Appropriate Content and Tools
Start with relevant clinical information such as evidence-based guidelines, order sets, safety checklists, and alerts. Many physicians and healthcare organizations find the creation and maintenance of order sets to be too time-consuming to do internally. Systems that offer customizable evidence-based tools are beneficial as a turn-key system or as templates to jump-start your strategy. Another way to practice EBM is to partner with a credible and independent third-party source of timely, evidence-based tools. It is important to look for a solution that grades the evidence, filters the information and literature, provides alerts when significant new evidence is presented, and allows for editing and customization of the EBM tools that will be deployed.

Ease-of-Use for Acceptance and Adoption
It is essential that certain questions be answered when evaluating ease-of-use for acceptance and adoption of EBM tools. How much flexibility does the system offer to the organization? Does it offer administrative tools that engage senior management and providers, giving all participants a stake in the success of the program? Can the evidence and tools be tied to quality measures from organizations such as JCAHO, CMS, and NQF to facilitate compliance of your organization with these accreditation bodies?

Systems that deliver evidence-based information and tools in an easy-to-implement, scalable fashion can also become the building blocks for an organization to set processes and a path toward other health IT initiatives such as computerized physician order entry (CPOE).

Measure Against Goals
Validate and measure results against the goals. For instance, obtain an agreement from physicians that for any patient with chest pain, certain decisions will be benchmarked against an outside, evidence-based reference source.

Finally, don't lose sight of the individual patient. Ensure the deployed system offers tools that facilitate communication and collaboration between the clinician and patient. JCAHO's patient-focused "Speak Up" campaign encourages patients to "become active, involved, and informed" about their diagnosis and treatment plans. Look for systems that offer information directed at the patient.

For example, if a patient needs a knee replacement, though he or she may have indicated understanding of the procedure after a verbal explanation from the doctor, that understanding may not be thorough. An additional information resource for the patient could be a Web-based multimedia tutorial that provides clear, evidence-based definitions of the critical features, rationales, and risks of the anticipated knee replacement procedure.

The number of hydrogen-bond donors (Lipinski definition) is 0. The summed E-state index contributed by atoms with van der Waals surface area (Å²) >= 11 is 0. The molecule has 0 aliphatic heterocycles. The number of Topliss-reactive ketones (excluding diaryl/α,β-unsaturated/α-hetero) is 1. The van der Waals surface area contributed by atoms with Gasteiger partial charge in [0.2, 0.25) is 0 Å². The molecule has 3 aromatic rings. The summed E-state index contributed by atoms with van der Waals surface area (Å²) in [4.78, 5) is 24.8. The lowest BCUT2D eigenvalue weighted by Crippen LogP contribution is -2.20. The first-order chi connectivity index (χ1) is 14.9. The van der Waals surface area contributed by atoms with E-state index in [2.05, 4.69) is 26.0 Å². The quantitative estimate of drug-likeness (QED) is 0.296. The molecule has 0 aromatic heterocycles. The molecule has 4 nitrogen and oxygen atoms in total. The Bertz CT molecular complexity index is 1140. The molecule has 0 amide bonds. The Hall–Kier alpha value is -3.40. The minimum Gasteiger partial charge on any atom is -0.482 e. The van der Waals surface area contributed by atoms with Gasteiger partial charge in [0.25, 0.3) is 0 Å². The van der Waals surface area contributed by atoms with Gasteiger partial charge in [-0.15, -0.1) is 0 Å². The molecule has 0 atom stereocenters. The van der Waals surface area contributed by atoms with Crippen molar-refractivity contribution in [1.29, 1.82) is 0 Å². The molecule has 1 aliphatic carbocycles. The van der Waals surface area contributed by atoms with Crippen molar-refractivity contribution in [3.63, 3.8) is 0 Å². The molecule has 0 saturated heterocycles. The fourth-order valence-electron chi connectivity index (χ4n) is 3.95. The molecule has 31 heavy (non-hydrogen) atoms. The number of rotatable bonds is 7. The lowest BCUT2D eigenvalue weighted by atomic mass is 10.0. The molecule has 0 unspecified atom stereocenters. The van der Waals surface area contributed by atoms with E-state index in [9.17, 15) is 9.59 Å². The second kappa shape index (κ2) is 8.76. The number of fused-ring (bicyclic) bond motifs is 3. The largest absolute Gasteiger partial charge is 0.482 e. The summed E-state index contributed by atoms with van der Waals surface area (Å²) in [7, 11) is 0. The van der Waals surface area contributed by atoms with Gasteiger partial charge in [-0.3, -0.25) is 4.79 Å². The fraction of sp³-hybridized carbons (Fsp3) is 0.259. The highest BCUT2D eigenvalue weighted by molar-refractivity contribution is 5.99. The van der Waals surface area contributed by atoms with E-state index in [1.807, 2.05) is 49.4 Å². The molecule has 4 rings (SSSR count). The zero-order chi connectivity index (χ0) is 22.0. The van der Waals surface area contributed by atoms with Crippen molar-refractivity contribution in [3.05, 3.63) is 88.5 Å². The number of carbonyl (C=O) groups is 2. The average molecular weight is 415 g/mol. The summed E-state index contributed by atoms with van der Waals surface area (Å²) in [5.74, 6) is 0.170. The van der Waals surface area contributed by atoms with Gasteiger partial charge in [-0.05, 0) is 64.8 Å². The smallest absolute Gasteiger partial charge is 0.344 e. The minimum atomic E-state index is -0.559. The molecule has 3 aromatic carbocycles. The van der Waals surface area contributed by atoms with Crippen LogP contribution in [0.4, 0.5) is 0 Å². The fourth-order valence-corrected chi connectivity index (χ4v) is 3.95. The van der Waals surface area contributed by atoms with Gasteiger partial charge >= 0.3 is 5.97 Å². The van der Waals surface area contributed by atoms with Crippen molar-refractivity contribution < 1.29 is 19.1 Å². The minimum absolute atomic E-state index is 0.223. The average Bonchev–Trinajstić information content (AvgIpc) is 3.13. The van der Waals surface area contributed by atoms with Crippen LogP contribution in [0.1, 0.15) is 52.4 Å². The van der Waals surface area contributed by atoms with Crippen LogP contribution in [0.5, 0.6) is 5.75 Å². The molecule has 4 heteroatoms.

Improving Health and Healthcare with EBM
The availability of technology-driven EBM will have a profound effect on the behavior of health professionals. With real-time entry of clinical notes and orders there comes the need for real-time, context-based evidence. Reference information must be accessible at the point of care and allow the clinician to hone in on just the pieces of information needed for a specific patient at a specific point in the workflow. This must happen with a couple clicks of the mouse. Gone will be the days when a clinician has the time or the inclination to leaf through a book or to scan a list of results from a search engine. In the new world of high-tech medical practice, the more integrated the evidence and clinical tools are within the workflow of the professional, the higher their value to the practitioner.

As EBM becomes more easily accessible to the professional medical community through networked applications, tools, and online resources, its use as a medical information standard for consumers will become more accepted. As this occurs, EBM will begin to fulfill its potential as a trusted resource for health information for all.